Although the NDAA and other ethics laws forbid such lobbying efforts, GAO suggests that amending the DFARS would give defense contractors more incentives to prevent their own employees from lobbying. Strong constraints on the defense industry’s revolving door are critical to promote the “public integrity of the government’s decision-making processes,” GAO emphasizes.
The DFARS changes, GAO argues, would reinforce ongoing efforts by the government to address lobbying and other ethical concerns about post-government employment by creating a “sense of shared accountability between the employees and the contractors who hire them.” Furthermore, a regulation updated to follow GAO’s recommendation would safeguard the Defense Department from approving contracts with “companies whose employees violate the lobbying restriction with their employers’ knowledge.”
One reason GAO recommends adding a self-certification requirement on lobbying activity to contractor proposals is that defense contractors currently have “varying forms of compliance practices in place to address lobbying.”
For example, of the 11 major defense contractors that responded to GAO’s survey, nine have a formal program in place to monitor compliance with the NDAA’s lobbying restrictions—but the programs have differing and potentially ineffective protocols. Just six contractors reported that their standard job application procedures involve asking candidates whether they are subject to any lobbying restrictions.
Separate from the recent NDAA lobbying restrictions, however, defense contractors already certify their employees’ compliance with several other post-government employment restrictions that were issued by a 2011 DFARS amendment. In fact, GAO found that defense contractors generally had effective internal programs in place to promote awareness and compliance with these previous post-government employment restrictions—suggesting that adding the NDAA’s updated lobbying restrictions to the contractor self-certification requirement could be just as effective.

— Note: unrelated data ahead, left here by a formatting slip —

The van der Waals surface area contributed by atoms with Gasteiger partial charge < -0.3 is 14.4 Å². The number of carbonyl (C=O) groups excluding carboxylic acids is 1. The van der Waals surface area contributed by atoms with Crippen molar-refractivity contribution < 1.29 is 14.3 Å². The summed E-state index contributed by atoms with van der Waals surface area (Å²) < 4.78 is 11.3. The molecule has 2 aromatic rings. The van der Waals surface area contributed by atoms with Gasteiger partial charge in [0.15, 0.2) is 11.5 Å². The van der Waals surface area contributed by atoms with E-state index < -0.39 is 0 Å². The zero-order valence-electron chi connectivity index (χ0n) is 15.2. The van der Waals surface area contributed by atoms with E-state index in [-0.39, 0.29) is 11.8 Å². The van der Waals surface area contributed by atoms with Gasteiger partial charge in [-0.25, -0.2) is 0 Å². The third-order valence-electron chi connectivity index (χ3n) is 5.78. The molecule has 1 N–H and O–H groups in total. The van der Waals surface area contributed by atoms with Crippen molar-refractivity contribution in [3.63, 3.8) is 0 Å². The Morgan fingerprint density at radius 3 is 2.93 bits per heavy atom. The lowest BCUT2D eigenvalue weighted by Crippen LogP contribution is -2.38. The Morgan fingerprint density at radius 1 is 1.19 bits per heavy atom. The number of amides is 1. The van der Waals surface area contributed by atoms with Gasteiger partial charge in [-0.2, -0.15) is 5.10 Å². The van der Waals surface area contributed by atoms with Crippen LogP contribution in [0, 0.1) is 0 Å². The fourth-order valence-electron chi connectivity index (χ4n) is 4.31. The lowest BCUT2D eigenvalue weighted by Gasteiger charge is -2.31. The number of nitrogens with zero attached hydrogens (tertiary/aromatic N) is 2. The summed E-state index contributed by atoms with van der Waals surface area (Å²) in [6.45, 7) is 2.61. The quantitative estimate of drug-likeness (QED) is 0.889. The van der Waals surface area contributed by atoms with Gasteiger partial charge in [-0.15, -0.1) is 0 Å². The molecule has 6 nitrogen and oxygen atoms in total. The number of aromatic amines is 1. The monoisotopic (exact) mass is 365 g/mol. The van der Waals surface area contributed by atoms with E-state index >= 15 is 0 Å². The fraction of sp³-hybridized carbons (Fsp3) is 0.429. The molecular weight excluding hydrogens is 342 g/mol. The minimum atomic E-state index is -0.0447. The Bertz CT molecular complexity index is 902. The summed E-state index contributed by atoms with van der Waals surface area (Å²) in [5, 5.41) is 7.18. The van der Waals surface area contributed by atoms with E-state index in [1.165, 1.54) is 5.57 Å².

GAO previously reported on the Defense Department’s post-government employment regulations in 2008, then recommending the need for greater contractor disclosure of compliance with the applicable restrictions. The Defense Department concurred with that earlier GAO report and, according to the latest report, implemented all recommendations for executive action.
In its recent report, in addition to calling for more effective internal contractor compliance programs, GAO also found that the Defense Department has since “taken steps designed to increase employee awareness” of post-government employment restrictions. These measures include a publicly accessible website for the Department of Defense Standards of Conduct Office, which publishes digital toolboxes for ethics training and procedural guides for current personnel seeking employment with a defense contractor.
The Defense Department has concurred with GAO’s latest recommendation to amend the DFARS to require contractor compliance with updated lobbying restrictions, internally referring the recommendation to the Under Secretary of Defense for Acquisition and Sustainment for further action.